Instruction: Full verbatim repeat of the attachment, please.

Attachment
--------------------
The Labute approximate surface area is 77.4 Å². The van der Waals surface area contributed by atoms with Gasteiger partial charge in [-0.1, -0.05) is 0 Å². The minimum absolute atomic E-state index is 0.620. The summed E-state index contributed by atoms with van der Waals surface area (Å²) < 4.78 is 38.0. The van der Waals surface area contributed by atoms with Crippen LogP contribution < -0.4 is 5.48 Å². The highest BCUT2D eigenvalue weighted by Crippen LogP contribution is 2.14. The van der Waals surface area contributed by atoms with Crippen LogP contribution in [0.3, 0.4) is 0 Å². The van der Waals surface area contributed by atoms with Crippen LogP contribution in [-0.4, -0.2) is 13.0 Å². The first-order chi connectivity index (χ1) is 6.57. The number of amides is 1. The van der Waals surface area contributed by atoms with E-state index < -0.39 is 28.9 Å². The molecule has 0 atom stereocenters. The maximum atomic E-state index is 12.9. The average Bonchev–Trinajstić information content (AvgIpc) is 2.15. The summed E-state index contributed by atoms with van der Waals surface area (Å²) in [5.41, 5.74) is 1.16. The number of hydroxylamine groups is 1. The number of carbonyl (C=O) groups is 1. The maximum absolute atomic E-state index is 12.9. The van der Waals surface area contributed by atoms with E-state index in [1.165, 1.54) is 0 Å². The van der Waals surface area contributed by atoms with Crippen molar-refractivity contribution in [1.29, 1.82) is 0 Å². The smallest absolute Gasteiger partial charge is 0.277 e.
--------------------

The Labute approximate surface area is 77.4 Å². The van der Waals surface area contributed by atoms with Gasteiger partial charge in [-0.1, -0.05) is 0 Å². The minimum absolute atomic E-state index is 0.620. The summed E-state index contributed by atoms with van der Waals surface area (Å²) < 4.78 is 38.0. The van der Waals surface area contributed by atoms with Crippen LogP contribution < -0.4 is 5.48 Å². The highest BCUT2D eigenvalue weighted by Crippen LogP contribution is 2.14. The van der Waals surface area contributed by atoms with Crippen LogP contribution in [0.3, 0.4) is 0 Å². The van der Waals surface area contributed by atoms with Crippen LogP contribution in [-0.4, -0.2) is 13.0 Å². The first-order chi connectivity index (χ1) is 6.57. The number of amides is 1. The van der Waals surface area contributed by atoms with E-state index < -0.39 is 28.9 Å². The molecule has 0 atom stereocenters. The maximum atomic E-state index is 12.9. The average Bonchev–Trinajstić information content (AvgIpc) is 2.15. The summed E-state index contributed by atoms with van der Waals surface area (Å²) in [5.41, 5.74) is 1.16. The number of hydroxylamine groups is 1. The number of carbonyl (C=O) groups is 1. The maximum absolute atomic E-state index is 12.9. The van der Waals surface area contributed by atoms with E-state index in [1.165, 1.54) is 0 Å². The van der Waals surface area contributed by atoms with Crippen molar-refractivity contribution in [1.29, 1.82) is 0 Å². The smallest absolute Gasteiger partial charge is 0.277 e.